When asked what in her life led her to feminism, Gloria Steinem, the 78-year-old writer, lecturer and prominent activist in the American feminist movement simply responded with three words: "Being born female."

"Actually, the question I ask myself is 'What took me so long?' because I was in my early 30s before I understood just working hard and being obedient wasn't going to cut it," Steinem elaborated. "We needed to have a movement."

In her talk titled "The Longest Revolution," the marquee event at the third annual Lehigh Valley Women's Summit earlier this month, Steinem engaged the audience of local businesswomen in Cedar Crest College's Lees Gymnasium with her unique wit and insight.

"One of the biggest changes of the movement over the past 30 to 40 years is the sense of control over your future," Steinem said. "Women now say to me 'This is what I want to do in 20 years.' My generation absolutely did not do that.

"It's up to each of us to figure out what we need to achieve balance and to achieve our full circle. The purpose of this day is to help us do that."

Steinem, who has been fighting for women's rights since cofounding the feminist "Ms." magazine in 1972, spent her time at Cedar Crest College giving women such advice as speaking their minds regardless of what other people think, and trusting their intuition, even when intuition gets a "bum rap" as a "female thing."

"If it looks like a duck, it walks like a duck, it quacks like a duck and you think it's a pig, it's a pig," Steinem joked.

Steinem also said women today should embrace their individualities to bring about change to support the women's revolution.

"The question is how those unique talents can be used and also be a part of the human community at the same time," Steinem said.

She also let the audience in on her secret to good leadership: "Behave as if everything you do matters."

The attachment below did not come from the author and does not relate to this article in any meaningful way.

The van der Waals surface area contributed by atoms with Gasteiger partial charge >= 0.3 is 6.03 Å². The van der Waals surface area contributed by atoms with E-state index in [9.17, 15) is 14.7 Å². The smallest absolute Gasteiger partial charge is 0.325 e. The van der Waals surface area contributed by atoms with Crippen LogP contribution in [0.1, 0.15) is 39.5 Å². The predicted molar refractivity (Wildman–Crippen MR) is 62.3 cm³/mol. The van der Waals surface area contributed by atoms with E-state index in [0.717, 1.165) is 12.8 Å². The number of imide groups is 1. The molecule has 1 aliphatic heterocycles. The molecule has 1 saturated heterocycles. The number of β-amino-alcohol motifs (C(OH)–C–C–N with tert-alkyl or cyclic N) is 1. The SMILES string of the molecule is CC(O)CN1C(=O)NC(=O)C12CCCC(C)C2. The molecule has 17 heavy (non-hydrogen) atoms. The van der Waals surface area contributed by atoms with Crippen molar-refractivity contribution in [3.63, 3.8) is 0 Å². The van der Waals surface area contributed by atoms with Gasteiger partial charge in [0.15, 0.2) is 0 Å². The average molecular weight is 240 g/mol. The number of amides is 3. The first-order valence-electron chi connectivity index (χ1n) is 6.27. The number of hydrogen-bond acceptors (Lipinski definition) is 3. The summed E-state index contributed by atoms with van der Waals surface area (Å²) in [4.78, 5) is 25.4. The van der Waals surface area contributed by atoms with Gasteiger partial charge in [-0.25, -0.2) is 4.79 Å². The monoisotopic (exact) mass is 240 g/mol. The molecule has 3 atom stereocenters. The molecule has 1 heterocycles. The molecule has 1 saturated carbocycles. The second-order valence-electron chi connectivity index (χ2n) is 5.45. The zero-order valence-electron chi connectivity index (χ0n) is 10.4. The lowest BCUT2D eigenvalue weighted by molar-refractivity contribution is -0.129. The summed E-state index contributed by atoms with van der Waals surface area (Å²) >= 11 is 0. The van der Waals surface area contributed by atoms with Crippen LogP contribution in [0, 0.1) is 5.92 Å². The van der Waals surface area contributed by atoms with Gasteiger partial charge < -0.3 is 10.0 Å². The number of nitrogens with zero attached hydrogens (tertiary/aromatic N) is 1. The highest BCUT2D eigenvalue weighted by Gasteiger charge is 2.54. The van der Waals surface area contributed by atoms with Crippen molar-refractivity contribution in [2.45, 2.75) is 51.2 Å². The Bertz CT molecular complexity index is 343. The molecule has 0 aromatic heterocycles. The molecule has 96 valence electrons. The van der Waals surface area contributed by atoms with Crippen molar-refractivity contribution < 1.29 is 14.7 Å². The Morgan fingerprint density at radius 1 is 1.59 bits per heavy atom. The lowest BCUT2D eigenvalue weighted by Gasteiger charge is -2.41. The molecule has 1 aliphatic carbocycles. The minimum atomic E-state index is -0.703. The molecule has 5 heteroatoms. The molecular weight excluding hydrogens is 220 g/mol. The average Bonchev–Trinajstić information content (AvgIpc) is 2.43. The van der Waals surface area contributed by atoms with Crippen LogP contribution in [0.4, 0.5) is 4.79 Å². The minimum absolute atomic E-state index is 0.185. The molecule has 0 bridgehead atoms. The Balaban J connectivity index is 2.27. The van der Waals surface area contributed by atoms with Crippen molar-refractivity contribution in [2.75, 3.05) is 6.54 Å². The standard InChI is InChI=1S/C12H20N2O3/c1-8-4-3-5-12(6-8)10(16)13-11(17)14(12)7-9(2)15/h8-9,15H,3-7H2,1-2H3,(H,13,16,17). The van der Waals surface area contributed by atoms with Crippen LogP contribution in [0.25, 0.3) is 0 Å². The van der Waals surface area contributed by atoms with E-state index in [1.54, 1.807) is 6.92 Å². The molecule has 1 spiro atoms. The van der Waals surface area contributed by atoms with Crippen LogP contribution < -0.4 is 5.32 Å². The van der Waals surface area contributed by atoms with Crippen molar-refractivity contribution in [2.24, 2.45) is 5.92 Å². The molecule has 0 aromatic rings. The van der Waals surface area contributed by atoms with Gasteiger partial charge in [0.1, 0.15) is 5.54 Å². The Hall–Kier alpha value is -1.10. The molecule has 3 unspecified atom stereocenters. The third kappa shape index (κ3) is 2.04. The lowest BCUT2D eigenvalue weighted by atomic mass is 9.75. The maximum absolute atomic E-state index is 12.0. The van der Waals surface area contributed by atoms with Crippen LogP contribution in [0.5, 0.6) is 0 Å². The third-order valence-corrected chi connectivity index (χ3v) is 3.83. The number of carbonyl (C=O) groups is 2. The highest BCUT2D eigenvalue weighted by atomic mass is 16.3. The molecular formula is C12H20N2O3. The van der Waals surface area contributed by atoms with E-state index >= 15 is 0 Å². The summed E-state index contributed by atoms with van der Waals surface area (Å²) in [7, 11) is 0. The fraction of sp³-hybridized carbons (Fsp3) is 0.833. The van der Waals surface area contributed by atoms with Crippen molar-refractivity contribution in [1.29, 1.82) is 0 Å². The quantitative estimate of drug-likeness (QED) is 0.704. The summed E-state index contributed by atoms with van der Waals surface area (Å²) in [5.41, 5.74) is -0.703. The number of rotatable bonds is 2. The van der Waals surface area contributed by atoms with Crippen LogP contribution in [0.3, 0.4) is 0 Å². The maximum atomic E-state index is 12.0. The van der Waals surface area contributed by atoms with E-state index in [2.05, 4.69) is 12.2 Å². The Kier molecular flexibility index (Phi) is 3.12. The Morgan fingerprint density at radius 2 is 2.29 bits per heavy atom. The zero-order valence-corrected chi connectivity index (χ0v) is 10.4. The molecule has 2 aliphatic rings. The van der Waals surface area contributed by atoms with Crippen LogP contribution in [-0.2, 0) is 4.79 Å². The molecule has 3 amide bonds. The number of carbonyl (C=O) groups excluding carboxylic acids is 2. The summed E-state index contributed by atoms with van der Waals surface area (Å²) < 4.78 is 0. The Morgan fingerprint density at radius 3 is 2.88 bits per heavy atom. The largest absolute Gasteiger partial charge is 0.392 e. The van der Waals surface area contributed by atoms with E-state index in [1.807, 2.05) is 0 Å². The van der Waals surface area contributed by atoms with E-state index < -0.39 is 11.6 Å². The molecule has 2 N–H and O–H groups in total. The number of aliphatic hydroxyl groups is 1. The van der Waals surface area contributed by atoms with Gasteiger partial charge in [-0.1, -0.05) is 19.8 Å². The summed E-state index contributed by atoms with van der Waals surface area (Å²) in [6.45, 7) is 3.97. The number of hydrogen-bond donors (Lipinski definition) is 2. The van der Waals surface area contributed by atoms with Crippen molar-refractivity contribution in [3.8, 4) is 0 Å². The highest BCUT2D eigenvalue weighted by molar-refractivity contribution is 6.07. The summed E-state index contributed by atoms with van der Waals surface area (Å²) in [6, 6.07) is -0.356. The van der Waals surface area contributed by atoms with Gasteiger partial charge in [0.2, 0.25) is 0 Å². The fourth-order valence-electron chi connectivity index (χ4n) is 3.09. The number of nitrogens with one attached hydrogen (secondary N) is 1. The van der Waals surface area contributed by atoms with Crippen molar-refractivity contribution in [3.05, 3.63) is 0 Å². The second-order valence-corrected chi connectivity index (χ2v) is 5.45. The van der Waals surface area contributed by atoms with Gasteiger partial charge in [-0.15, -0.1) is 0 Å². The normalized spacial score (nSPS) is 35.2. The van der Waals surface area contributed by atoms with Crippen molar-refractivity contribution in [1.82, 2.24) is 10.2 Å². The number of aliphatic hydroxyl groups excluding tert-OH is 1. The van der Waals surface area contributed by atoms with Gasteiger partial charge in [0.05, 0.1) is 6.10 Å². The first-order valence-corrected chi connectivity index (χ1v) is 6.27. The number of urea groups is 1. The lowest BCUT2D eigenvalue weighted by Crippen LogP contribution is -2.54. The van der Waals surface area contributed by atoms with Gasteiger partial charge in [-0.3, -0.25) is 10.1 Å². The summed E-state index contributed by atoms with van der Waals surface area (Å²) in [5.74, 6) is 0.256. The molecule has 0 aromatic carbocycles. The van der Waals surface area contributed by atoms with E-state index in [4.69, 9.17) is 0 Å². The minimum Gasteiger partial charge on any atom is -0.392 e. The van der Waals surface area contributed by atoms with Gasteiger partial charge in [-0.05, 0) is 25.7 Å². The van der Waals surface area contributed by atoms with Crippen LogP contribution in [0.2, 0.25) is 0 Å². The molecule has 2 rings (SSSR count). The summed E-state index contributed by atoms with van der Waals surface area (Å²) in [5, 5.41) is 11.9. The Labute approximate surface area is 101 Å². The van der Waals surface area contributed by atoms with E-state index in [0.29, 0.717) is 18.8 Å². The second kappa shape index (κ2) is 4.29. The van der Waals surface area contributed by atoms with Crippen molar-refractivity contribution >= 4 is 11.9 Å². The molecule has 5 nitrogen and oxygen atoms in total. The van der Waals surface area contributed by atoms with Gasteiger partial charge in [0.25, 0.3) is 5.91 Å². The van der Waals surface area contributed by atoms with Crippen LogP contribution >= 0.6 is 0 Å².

Eventually, though, Steinem tackled the main topic of her talk, "The Longest Revolution," which she said was "obviously the women's revolution because it's the deepest and because it is the primary false division into which human beings are put."

"And, how did we get into this notion of masculine being the subject and feminine being the object?" Steinem asked, and answered. "Unequal roles."

Steinem would ultimately spend much of her discussion encouraging the women in the audience to join together as they did at the Summit to shatter that perceived inequality in society.

"You have already found the single most important thing in this conference because what we need to do is get together in groups like this and discover we are not crazy; the system is crazy," Steinem said. "In all great social justice movements, all changes come from people having the courage to say what's happened to them, and then hearing six or 12 other people say, 'You feel like that? I thought only I felt like that!'"

After her discussion, Steinem called for the spotlight to be taken off her and put on the audience for a brief question-and-answer time.

One audience member, who said she felt revitalized through Steinem and her work, asked her about the "f-word: feminism" and how young women today say feminism is dead.

Steinem said the name is irrelevant. The word could be feminism or it could be "womanism, women's lib or even 'girrrl' power."

Many Women's Summit participants responded favorably to Steinem's talk.

"I think Gloria's terrific," Marna Hayden of Nazareth, president of Hayden Resources Inc., said. "She's been a leader for years and it's wonderful to have her speak to as many people as possible. It's surprising how many of the younger people don't realize how far we've come and, even more, how far we have to go."

Kathryn von Badins of Allentown, an attorney with Pavlack Law Offices P.C., said she was inspired by Steinem and her talk and that, without Steinem, she and other women would not be able to be attorneys today.

A small handful of women stood outdoors in protest of Steinem's appearance at the women's summit

"We're protesting Gloria Steinem," Maryanne Pohl of South Whitehall Township said. "She started the feminist movement and we're protesting her speaking here because the feminist movement did not help women in America."